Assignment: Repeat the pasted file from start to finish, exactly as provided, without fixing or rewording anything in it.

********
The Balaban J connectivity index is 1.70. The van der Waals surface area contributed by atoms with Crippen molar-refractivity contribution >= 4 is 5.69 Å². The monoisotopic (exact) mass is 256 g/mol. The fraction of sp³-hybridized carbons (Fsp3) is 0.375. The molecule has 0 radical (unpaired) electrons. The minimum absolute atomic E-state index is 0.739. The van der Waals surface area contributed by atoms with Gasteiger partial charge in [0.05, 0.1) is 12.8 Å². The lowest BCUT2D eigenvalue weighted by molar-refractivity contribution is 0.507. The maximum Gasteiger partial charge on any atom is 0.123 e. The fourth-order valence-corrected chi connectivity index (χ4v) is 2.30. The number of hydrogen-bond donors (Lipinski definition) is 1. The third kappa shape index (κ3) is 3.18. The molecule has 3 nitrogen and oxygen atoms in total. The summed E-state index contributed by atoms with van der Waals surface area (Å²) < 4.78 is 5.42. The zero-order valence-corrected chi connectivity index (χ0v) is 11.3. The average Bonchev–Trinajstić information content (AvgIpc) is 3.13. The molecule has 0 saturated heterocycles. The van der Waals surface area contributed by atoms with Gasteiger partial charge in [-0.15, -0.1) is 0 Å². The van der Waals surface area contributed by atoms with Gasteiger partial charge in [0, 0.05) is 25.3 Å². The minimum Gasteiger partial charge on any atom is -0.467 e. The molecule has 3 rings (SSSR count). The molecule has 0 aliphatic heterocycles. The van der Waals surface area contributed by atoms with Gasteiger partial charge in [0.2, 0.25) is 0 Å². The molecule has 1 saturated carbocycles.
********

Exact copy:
The Balaban J connectivity index is 1.70. The van der Waals surface area contributed by atoms with Crippen molar-refractivity contribution >= 4 is 5.69 Å². The monoisotopic (exact) mass is 256 g/mol. The fraction of sp³-hybridized carbons (Fsp3) is 0.375. The molecule has 0 radical (unpaired) electrons. The minimum absolute atomic E-state index is 0.739. The van der Waals surface area contributed by atoms with Gasteiger partial charge in [0.05, 0.1) is 12.8 Å². The lowest BCUT2D eigenvalue weighted by molar-refractivity contribution is 0.507. The maximum Gasteiger partial charge on any atom is 0.123 e. The fourth-order valence-corrected chi connectivity index (χ4v) is 2.30. The number of hydrogen-bond donors (Lipinski definition) is 1. The third kappa shape index (κ3) is 3.18. The molecule has 3 nitrogen and oxygen atoms in total. The summed E-state index contributed by atoms with van der Waals surface area (Å²) < 4.78 is 5.42. The zero-order valence-corrected chi connectivity index (χ0v) is 11.3. The average Bonchev–Trinajstić information content (AvgIpc) is 3.13. The molecule has 0 saturated heterocycles. The van der Waals surface area contributed by atoms with Gasteiger partial charge in [-0.15, -0.1) is 0 Å². The van der Waals surface area contributed by atoms with Gasteiger partial charge in [0, 0.05) is 25.3 Å². The minimum Gasteiger partial charge on any atom is -0.467 e. The molecule has 3 rings (SSSR count). The molecule has 0 aliphatic heterocycles. The van der Waals surface area contributed by atoms with Gasteiger partial charge in [0.2, 0.25) is 0 Å². The molecule has 1 saturated carbocycles.